Great Praise for a Great God
All of us have stories of the way our children learned to pray. My daughters struggled to pray for everything at once, so at dinner they would slowly identify each piece of silverware and each item of food, pausing along the way to express their gratitude for them one by one! Continue reading . . .
All of us have stories of the way our children learned to pray. My daughters struggled to pray for everything at once, so at dinner they would slowly identify each piece of silverware and each item of food, pausing along the way to express their gratitude for them one by one! In the ancient world of Israel, it was customary to pray Psalm 145 before a communal meal. But this psalm is not so much about the food God provides as it is about the God who makes provision in all things.
We live in a world that has trivialized God, having reduced him to human proportions. God is now little more than an exalted man, a super-hero at best, but not the all-powerful, majestic, sovereign King over all kings that we read about in Scripture. Here in Psalm 145 we see God for who he is and we are given a model for how we ought to respond.
David’s focus is clearly on the unrivaled glory, holiness, and altogether otherness of God. God alone is “great” (vv. 3, 6b), in ways that can never be said of anything in creation. We can know him truly, but never exhaustively. His greatness transcends the greatest and most celebrated geniuses on earth.
The psalmist also directs our thoughts to God’s majesty and his “glorious splendor” (v. 5). The radiant beauty of God’s person and power outshine everything and everyone else combined.
But this “great” and “majestic” God is also “good” (vv. 7a, 9a) and “gracious and merciful” (v. 8) and “abounding in steadfast love” (v. 8). It would be horrifying if God’s power and majesty were used in the cause of evil and destruction. We rejoice in God because he turns his power and “righteousness” (v. 7b) to bless and prosper his people.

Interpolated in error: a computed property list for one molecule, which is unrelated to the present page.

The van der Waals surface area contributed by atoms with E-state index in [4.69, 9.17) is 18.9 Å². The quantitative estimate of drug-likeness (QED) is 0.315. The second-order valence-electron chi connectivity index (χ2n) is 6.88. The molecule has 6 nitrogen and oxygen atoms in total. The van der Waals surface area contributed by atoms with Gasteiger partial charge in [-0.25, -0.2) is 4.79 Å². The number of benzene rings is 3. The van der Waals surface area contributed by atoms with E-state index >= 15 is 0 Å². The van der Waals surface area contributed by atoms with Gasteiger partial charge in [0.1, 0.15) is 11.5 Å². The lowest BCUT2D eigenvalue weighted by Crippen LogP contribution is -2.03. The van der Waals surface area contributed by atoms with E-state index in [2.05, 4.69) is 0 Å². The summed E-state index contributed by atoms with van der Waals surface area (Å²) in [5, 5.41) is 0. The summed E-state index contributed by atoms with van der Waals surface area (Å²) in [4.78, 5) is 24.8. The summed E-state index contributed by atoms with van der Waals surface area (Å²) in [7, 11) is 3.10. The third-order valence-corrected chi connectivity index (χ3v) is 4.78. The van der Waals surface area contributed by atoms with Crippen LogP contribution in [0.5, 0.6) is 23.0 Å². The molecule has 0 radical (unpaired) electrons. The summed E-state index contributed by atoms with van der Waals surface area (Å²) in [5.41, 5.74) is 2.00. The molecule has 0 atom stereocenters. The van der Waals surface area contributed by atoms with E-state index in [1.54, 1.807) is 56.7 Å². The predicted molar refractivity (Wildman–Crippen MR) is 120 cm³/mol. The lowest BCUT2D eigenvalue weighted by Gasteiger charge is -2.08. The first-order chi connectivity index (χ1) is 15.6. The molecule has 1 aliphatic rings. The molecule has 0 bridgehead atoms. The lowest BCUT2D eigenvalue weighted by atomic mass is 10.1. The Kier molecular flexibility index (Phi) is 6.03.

It is because of who God “is” that what he “does” is marvelous and awe-inspiring. His “works” (vv. 4, 5b, 6a, 9, 12a) are “mighty” (v. 4b) and “wondrous” (v. 5b) and “awesome” (v. 6a). He exercises providential oversight of all his creation in such a way that his people “give thanks” and “bless” his name and “speak” of his glory and “tell” of his power (vv. 10-13).
He “upholds” (v. 14) what he has made and abundantly supplies (v. 15) whatever is needed. The Lord is not only “righteous” in all his ways but he is also “kind” in all his works (v. 17b). There is a tenderness in his power, a compassion in his sovereignty.
He is a God who answers prayer (vv. 18-19) and “preserves” his people (v. 20a) yet destroys the wicked (v. 20b).
How else could we respond than to “extol” him (v. 1), “bless” him (vv. 1b, 2a, 10b), “praise” him (v. 2b), “commend” his works (v. 4, 6b), “declare” (v. 4), “meditate” upon his works (v. 5), “speak” (v. 6a) and “pour forth” (v. 7a) praise? Let us “sing aloud” (v. 7b) and “give thanks” (v. 10a) and “make known” (v. 12) all that he has done, and let it be “forever and ever” (vv. 1b, 2b, 21b). Let there be great praise for a great God!
[This article was first published in the ESV Women’s Devotional Bible, available from Crossway Publishers, 2014.]